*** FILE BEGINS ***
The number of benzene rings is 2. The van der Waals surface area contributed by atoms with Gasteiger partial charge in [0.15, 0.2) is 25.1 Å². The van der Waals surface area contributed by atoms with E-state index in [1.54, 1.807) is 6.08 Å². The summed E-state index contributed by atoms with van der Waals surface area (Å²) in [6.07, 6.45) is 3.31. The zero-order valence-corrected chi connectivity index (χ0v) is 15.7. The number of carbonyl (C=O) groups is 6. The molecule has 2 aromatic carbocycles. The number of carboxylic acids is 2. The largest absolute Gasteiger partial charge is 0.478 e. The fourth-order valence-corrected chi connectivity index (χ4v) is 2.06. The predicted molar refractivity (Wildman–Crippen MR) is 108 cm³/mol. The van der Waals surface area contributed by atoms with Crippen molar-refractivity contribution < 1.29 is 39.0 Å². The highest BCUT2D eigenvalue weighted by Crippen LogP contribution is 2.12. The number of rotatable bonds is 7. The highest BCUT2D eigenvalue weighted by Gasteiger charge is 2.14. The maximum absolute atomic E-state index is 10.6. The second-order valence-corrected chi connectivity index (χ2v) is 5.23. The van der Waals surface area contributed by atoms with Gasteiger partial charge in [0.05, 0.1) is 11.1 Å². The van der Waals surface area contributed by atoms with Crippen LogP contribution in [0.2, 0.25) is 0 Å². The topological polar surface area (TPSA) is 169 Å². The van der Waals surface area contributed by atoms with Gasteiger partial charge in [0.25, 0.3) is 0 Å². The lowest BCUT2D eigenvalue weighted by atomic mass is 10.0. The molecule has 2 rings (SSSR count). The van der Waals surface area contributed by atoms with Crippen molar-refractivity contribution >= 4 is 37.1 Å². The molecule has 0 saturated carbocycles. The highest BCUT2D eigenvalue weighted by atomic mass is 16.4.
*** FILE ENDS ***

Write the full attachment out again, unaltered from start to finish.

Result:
The number of benzene rings is 2. The van der Waals surface area contributed by atoms with Gasteiger partial charge in [0.15, 0.2) is 25.1 Å². The van der Waals surface area contributed by atoms with E-state index in [1.54, 1.807) is 6.08 Å². The summed E-state index contributed by atoms with van der Waals surface area (Å²) in [6.07, 6.45) is 3.31. The zero-order valence-corrected chi connectivity index (χ0v) is 15.7. The number of carbonyl (C=O) groups is 6. The molecule has 2 aromatic carbocycles. The number of carboxylic acids is 2. The largest absolute Gasteiger partial charge is 0.478 e. The fourth-order valence-corrected chi connectivity index (χ4v) is 2.06. The predicted molar refractivity (Wildman–Crippen MR) is 108 cm³/mol. The van der Waals surface area contributed by atoms with Crippen molar-refractivity contribution < 1.29 is 39.0 Å². The highest BCUT2D eigenvalue weighted by Crippen LogP contribution is 2.12. The number of rotatable bonds is 7. The highest BCUT2D eigenvalue weighted by Gasteiger charge is 2.14. The maximum absolute atomic E-state index is 10.6. The second-order valence-corrected chi connectivity index (χ2v) is 5.23. The van der Waals surface area contributed by atoms with Gasteiger partial charge in [0.05, 0.1) is 11.1 Å². The van der Waals surface area contributed by atoms with Crippen LogP contribution in [0.2, 0.25) is 0 Å². The topological polar surface area (TPSA) is 169 Å². The van der Waals surface area contributed by atoms with Gasteiger partial charge in [0.25, 0.3) is 0 Å². The lowest BCUT2D eigenvalue weighted by atomic mass is 10.0. The molecule has 2 rings (SSSR count). The van der Waals surface area contributed by atoms with Crippen molar-refractivity contribution >= 4 is 37.1 Å². The molecule has 0 saturated carbocycles. The highest BCUT2D eigenvalue weighted by atomic mass is 16.4.